A naturally occurring model of axial myopia in the Labrador retriever

M. J. Nelson, D. O. Mutti, K. Zadnik, Christopher J Murphy

Research output: Contribution to journalArticle

6 Citations (Scopus)

Abstract

Purpose. Numerous animal species undergo increased axial elongation and therefore develop myopia in response to deprivation of form vision and other manipulations of the visual environment. To date, this experimental myopia has served as the animal model of human refractive error. We wanted to know if the myopia occasionally seen in Labrador retrievers might serve as a spontaneously occurring model of axial myopia. Methods. Refractive error and ocular component dimensions were measured in 56 Labrador retrievers using cycloplegic retinoscopy, A-scan ultrasonography, and a video-based kerato-phakometer (measuring corneal and lenticular radii of curvature in the horizontal meridian). All dogs were brought by their owners for a Canine Eye Registry Foundation examination, and were either household pets or working field trial retrievers. Results. Of the 56 dogs, 6 (10.7%) were myopic by -0.50 D or more in the horizontal meridian. Myopic dogs had a mean (+/-SD) refractive error of-1.5 +/- 1.6D, while non-myopic dogs had an average (+/-SD) of +0.9 +/- 0.6D of hyperopia). Refractive error was significantly correlated with vitreous chamber depth for the sample as a whole (Spearman r =-0.37, p = 0.005), and was significantly longer in myopic compared to non-myopic dogs (10.9 +/- 0.37mm vs. 10.0 +/- 0.40mm; p<0.0001, Kruskal-Wallis). No other ocular components differed between myopic and non-myopic dogs. Conclusions. Axial myopia occurs in a small proportion of the breeding stock of Labrador retrievers. If this trait is heritable, establishing colonies may be beneficial. For example, the efficacy of growth-modulating agents may be evaluated in this naturally occurring, mammalian model of myopia compared to an avian model using form deprivation.

Original languageEnglish (US)
JournalInvestigative Ophthalmology and Visual Science
Volume37
Issue number3
StatePublished - Feb 15 1996
Externally publishedYes

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Newfoundland and Labrador
Myopia
Refractive Errors
Dogs
Meridians
Retinoscopy
Mydriatics
Hyperopia
Pets
Breeding
Registries
Canidae
Ultrasonography
Animal Models
Growth

ASJC Scopus subject areas

  • Ophthalmology

Cite this

A naturally occurring model of axial myopia in the Labrador retriever. / Nelson, M. J.; Mutti, D. O.; Zadnik, K.; Murphy, Christopher J.

In: Investigative Ophthalmology and Visual Science, Vol. 37, No. 3, 15.02.1996.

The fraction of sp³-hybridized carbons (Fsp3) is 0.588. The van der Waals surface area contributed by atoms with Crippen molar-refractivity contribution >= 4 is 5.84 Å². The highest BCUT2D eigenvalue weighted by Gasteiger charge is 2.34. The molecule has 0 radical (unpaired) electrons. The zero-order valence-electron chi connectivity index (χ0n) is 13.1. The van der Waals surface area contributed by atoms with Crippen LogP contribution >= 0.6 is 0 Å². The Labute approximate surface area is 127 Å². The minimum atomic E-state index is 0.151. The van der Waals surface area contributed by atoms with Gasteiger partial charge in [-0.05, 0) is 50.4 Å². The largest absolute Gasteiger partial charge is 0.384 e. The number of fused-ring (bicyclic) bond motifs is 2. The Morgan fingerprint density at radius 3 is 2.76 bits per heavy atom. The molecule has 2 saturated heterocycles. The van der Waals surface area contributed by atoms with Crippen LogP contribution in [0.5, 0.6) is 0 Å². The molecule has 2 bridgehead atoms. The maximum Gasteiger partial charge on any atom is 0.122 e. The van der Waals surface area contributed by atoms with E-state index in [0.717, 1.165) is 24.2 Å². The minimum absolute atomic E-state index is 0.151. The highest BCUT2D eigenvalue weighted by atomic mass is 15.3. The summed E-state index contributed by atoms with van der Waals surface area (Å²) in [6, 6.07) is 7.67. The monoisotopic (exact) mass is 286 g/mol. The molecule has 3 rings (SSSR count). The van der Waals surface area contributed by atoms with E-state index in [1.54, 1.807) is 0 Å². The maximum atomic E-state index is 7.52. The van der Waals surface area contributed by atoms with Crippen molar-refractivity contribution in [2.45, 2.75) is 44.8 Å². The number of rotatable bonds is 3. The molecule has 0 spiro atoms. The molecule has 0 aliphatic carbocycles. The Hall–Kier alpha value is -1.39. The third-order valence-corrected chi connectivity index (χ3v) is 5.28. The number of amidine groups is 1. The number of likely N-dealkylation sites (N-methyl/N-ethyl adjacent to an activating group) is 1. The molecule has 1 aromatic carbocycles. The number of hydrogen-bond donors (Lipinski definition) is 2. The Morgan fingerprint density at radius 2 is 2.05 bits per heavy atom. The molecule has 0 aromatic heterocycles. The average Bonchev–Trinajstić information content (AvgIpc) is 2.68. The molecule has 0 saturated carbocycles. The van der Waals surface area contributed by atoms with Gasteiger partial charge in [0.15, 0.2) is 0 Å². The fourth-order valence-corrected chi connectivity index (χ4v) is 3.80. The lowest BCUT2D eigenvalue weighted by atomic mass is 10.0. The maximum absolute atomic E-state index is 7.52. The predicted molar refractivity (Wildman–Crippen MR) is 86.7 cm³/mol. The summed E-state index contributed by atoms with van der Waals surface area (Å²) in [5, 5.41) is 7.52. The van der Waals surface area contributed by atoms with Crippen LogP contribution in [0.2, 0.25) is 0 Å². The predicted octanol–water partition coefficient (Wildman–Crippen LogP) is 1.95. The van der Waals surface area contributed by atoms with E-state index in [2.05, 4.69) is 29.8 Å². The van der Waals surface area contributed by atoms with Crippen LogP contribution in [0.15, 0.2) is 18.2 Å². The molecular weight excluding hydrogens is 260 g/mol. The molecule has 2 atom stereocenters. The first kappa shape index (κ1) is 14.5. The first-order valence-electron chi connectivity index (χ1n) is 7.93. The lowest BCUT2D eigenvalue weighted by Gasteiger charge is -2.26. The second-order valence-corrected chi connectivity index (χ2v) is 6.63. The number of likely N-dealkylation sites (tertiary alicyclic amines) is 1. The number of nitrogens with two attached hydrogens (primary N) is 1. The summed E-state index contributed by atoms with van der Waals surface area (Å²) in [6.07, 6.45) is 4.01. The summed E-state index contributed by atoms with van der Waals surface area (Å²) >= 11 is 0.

Research output: Contribution to journalArticle

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abstract = "Purpose. Numerous animal species undergo increased axial elongation and therefore develop myopia in response to deprivation of form vision and other manipulations of the visual environment. To date, this experimental myopia has served as the animal model of human refractive error. We wanted to know if the myopia occasionally seen in Labrador retrievers might serve as a spontaneously occurring model of axial myopia. Methods. Refractive error and ocular component dimensions were measured in 56 Labrador retrievers using cycloplegic retinoscopy, A-scan ultrasonography, and a video-based kerato-phakometer (measuring corneal and lenticular radii of curvature in the horizontal meridian). All dogs were brought by their owners for a Canine Eye Registry Foundation examination, and were either household pets or working field trial retrievers. Results. Of the 56 dogs, 6 (10.7{\%}) were myopic by -0.50 D or more in the horizontal meridian. Myopic dogs had a mean (+/-SD) refractive error of-1.5 +/- 1.6D, while non-myopic dogs had an average (+/-SD) of +0.9 +/- 0.6D of hyperopia). Refractive error was significantly correlated with vitreous chamber depth for the sample as a whole (Spearman r =-0.37, p = 0.005), and was significantly longer in myopic compared to non-myopic dogs (10.9 +/- 0.37mm vs. 10.0 +/- 0.40mm; p<0.0001, Kruskal-Wallis). No other ocular components differed between myopic and non-myopic dogs. Conclusions. Axial myopia occurs in a small proportion of the breeding stock of Labrador retrievers. If this trait is heritable, establishing colonies may be beneficial. For example, the efficacy of growth-modulating agents may be evaluated in this naturally occurring, mammalian model of myopia compared to an avian model using form deprivation.",
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